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Orthopedics, Spine & Sports Medicine
Takeaways from the Sports Cardiology: Heart Health & Being Active Live Chat
Feb 11, 2016 By Emory Orthopaedics & Spine Center

sports-cardio-emailThanks to everyone who joined us Tuesday, January 26, for our live online chat on “Sports Cardiology: Heart Healthy & Being Active” hosted by Emory sports cardiologist, Jonathan H. Kim, MD, and sports medicine physician, Neeru Jayanthi, MD. We were thrilled with the number of people who registered and were able to participate in the chat. The response was so great that we had a few questions we were not able to answer so we have answered them below for your reference. Question: How much exercise is safe if I have been diagnosed with a heart condition?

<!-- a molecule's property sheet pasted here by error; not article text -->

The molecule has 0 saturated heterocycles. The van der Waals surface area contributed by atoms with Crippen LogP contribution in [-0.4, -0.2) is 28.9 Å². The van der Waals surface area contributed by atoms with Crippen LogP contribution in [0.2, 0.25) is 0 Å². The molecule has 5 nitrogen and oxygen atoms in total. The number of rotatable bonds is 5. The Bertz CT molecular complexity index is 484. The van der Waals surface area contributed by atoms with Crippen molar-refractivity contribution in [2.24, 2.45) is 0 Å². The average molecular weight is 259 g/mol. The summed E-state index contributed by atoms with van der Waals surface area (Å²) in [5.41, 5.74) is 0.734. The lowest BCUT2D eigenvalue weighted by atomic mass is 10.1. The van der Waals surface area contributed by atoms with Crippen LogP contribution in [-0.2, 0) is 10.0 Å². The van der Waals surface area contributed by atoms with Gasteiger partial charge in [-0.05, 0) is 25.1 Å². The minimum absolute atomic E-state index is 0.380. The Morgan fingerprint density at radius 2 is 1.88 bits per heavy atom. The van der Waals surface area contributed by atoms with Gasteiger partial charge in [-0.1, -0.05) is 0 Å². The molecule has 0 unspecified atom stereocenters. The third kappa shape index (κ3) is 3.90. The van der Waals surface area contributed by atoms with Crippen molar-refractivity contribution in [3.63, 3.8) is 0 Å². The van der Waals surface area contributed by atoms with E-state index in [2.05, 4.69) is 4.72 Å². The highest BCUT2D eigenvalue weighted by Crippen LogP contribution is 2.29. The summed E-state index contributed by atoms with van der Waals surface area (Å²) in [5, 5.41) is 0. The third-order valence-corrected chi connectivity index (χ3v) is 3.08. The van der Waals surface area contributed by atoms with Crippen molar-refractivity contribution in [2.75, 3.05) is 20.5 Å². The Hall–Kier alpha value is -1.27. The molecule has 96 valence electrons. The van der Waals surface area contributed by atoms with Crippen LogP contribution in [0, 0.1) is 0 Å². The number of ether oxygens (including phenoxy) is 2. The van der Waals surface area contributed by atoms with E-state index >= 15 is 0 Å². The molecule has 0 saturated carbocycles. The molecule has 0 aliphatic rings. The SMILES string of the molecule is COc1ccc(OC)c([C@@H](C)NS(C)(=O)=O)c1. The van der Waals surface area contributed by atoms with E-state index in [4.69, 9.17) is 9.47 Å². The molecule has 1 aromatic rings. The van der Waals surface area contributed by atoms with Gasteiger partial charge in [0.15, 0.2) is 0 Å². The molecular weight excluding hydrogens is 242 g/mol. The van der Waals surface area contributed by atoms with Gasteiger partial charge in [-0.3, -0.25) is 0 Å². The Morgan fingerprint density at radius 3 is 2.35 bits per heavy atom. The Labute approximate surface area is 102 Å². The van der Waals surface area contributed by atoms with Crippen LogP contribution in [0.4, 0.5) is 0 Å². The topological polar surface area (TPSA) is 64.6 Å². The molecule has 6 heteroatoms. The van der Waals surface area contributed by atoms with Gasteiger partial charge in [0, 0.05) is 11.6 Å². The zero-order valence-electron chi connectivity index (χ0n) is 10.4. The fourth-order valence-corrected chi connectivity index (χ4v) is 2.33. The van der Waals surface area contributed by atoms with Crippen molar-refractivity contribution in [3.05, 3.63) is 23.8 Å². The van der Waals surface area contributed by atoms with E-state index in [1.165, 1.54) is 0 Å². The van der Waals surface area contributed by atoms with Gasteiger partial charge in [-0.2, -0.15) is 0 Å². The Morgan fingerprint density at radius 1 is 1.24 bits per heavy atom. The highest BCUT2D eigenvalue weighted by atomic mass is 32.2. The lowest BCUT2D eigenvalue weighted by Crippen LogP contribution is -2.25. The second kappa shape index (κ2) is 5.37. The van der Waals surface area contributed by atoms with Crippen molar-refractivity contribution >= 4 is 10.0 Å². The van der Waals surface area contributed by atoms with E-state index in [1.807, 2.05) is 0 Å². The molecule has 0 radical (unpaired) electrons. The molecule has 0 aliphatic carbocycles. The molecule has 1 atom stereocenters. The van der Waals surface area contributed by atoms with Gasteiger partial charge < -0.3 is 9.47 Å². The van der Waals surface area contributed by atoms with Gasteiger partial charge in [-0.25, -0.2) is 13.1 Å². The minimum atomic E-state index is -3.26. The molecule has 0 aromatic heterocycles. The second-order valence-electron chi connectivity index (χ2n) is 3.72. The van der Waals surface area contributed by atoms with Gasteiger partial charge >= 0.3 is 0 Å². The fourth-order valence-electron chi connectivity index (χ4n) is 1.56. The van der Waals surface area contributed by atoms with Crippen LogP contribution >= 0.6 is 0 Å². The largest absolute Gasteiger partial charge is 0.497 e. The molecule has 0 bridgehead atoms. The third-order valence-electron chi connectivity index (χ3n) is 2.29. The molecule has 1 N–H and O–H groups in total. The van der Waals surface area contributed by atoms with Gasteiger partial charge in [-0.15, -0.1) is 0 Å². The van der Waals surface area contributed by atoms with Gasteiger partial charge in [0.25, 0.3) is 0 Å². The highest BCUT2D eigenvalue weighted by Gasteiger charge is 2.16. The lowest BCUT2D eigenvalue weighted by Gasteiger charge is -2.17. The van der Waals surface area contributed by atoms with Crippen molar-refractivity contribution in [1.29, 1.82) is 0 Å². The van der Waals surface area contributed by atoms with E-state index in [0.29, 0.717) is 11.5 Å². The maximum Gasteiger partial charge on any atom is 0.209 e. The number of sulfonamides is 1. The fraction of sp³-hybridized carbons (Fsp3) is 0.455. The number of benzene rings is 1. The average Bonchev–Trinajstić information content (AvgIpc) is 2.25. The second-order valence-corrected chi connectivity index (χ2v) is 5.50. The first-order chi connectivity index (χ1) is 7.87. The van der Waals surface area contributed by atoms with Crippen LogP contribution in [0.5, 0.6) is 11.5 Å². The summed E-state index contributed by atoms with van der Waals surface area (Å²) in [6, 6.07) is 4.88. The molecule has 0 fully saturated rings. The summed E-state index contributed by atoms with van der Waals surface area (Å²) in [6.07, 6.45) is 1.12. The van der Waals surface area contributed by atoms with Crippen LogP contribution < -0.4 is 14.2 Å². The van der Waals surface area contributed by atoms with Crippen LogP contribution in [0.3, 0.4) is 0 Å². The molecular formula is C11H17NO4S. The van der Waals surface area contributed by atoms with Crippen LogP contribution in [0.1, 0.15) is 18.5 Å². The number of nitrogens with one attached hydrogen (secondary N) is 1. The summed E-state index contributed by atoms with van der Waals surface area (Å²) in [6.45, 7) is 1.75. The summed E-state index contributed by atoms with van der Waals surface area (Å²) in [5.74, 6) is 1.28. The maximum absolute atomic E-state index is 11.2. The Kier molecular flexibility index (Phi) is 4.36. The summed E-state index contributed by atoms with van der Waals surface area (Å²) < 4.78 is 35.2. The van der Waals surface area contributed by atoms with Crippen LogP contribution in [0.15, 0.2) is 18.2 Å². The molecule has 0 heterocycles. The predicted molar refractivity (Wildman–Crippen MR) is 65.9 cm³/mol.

• Answer from Dr. Kim: Discussing the appropriate “exercise prescription” for patients with heart conditions is one of the key elements of sports cardiology. Each “prescription” is patient specific and accounts for key elements in the patient’s history, cardiac condition, and results of cardiac testing. It is
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Orthopedics, Spine & Sports Medicine
Introducing Emory’s New Tennis Medicine Program
Jan 28, 2016 By Neeru Jayanthi, MD, director of the Emory Tennis Medicine program